• Ex Gladio Justicia
    • Google Sites Wolf Riedel
Re: Reviving Canadian GBAD Capability
« Reply #51 on: October 07, 2019, 00:32:02 »
I'm sure we could do a more modern version of the LAV-AD using a LAV6 chasis, and what ever is the best missile/chaingun/FCS on the market today.

https://fas.org/man/dod-101/sys/land/lav-ad.htm

The US is working on an update of that called the IMSHORAD



https://www.defensenews.com/land/2018/06/28/us-armys-interim-short-range-air-defense-solution-crystallizes/

It includes a pod of Stingers, another of Longbow Hellfires, an M203 chaingun and a 7.62 mm machine gun.

I like it.

 :cheers:
Illegitimi non carborundum
Semper debeatis percutis ictu primo
Access my "Allies" and "Mark Winters, CID" book series at:
https://sites.google.com/view/wolfriedel
Facebook at https://www.facebook.com/WolfRiedelAuthor/

Offline daftandbarmy

  • Army.ca Legend
  • *****
  • 259,990
  • Rate Post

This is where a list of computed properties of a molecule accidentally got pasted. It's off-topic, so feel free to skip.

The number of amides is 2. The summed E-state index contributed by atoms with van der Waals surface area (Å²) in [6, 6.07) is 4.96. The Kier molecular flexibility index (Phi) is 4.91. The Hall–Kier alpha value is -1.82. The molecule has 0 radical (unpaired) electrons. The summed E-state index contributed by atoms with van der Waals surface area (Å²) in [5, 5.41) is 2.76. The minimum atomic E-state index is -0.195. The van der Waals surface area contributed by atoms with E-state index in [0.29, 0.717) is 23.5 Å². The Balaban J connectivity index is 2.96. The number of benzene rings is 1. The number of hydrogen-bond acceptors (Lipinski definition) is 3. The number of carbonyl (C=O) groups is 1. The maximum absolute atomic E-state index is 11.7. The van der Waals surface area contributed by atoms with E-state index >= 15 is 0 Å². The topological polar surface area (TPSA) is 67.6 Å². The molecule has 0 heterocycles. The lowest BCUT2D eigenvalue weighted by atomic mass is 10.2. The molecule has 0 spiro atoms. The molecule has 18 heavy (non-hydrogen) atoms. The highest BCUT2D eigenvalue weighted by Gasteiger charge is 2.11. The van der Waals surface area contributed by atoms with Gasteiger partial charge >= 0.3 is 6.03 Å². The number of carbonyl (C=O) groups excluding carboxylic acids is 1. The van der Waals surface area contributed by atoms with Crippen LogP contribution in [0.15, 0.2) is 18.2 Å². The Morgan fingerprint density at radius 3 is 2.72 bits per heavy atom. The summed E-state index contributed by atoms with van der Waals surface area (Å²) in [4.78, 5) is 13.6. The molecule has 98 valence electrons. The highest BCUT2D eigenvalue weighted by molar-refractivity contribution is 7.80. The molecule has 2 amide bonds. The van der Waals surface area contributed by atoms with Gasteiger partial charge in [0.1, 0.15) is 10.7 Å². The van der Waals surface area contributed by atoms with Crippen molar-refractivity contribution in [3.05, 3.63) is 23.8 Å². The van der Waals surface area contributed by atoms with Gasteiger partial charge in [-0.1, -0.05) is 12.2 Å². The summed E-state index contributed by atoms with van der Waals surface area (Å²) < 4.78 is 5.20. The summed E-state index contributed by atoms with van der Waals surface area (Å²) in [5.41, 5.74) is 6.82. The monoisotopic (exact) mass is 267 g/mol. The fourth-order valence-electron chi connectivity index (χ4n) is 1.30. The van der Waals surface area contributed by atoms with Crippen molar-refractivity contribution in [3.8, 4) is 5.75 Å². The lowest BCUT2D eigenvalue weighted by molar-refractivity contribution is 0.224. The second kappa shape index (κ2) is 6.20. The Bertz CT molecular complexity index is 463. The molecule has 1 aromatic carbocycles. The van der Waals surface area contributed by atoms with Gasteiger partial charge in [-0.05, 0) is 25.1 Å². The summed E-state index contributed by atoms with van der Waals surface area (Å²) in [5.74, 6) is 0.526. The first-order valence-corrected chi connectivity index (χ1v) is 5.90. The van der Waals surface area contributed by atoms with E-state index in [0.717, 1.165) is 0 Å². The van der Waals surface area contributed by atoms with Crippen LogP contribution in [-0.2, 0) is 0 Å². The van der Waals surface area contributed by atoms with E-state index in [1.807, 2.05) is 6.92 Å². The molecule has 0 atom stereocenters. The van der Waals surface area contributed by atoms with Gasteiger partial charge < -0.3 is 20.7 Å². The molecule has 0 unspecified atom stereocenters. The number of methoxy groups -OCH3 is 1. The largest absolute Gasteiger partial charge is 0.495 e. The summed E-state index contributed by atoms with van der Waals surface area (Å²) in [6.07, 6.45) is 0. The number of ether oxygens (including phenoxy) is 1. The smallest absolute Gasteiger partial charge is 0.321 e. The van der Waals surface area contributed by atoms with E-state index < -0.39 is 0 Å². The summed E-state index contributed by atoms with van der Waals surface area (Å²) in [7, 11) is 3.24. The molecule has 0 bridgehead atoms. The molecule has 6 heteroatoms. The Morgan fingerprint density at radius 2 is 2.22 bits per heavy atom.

• Posts: 14,366
  • The Older I Get, The Better I Was
Re: Reviving Canadian GBAD Capability
« Reply #52 on: October 07, 2019, 00:57:26 »
The US is working on an update of that called the IMSHORAD



https://www.defensenews.com/land/2018/06/28/us-armys-interim-short-range-air-defense-solution-crystallizes/

It includes a pod of Stingers, another of Longbow Hellfires, an M203 chaingun and a 7.62 mm machine gun.

I like it.

 :cheers:

That would perfect for bachelor parties.
"The most important qualification of a soldier is fortitude under fatigue and privation. Courage is only second; hardship, poverty and want are the best school for a soldier." Napoleon

Offline Colin P

  • Army.ca Fixture
  • *****
  • 149,370
  • Rate Post
  • Posts: 9,713
  • Civilian
    • http://www.pacific.ccg-gcc.gc.ca
Re: Reviving Canadian GBAD Capability
« Reply #53 on: October 07, 2019, 01:38:55 »
Nice thing about that is we already make and use the chassis, so it's the weapon system your buying. Build a towed/truck mounted version for the Reserves, starting with the comms, gun and optics.

Offline Underway

  • Donor
  • Sr. Member
  • *
  • 24,950
  • Rate Post
  • Posts: 997
Re: Reviving Canadian GBAD Capability
« Reply #54 on: October 07, 2019, 15:54:01 »
So what is it? Close in air defence or anti-tank/bunker busting missile carrier.  Doesn't really fit into our doctrine or experience does it?  Tanks are for the direct fires in the Canadian Army, not LAV's.  The lessons on that seem pretty clear (see Tanks in Afghanistan).  I suppose if you did the double Stinger pod but then you're waiting for an enemy aircraft to literally fly directly over you at very low altitude.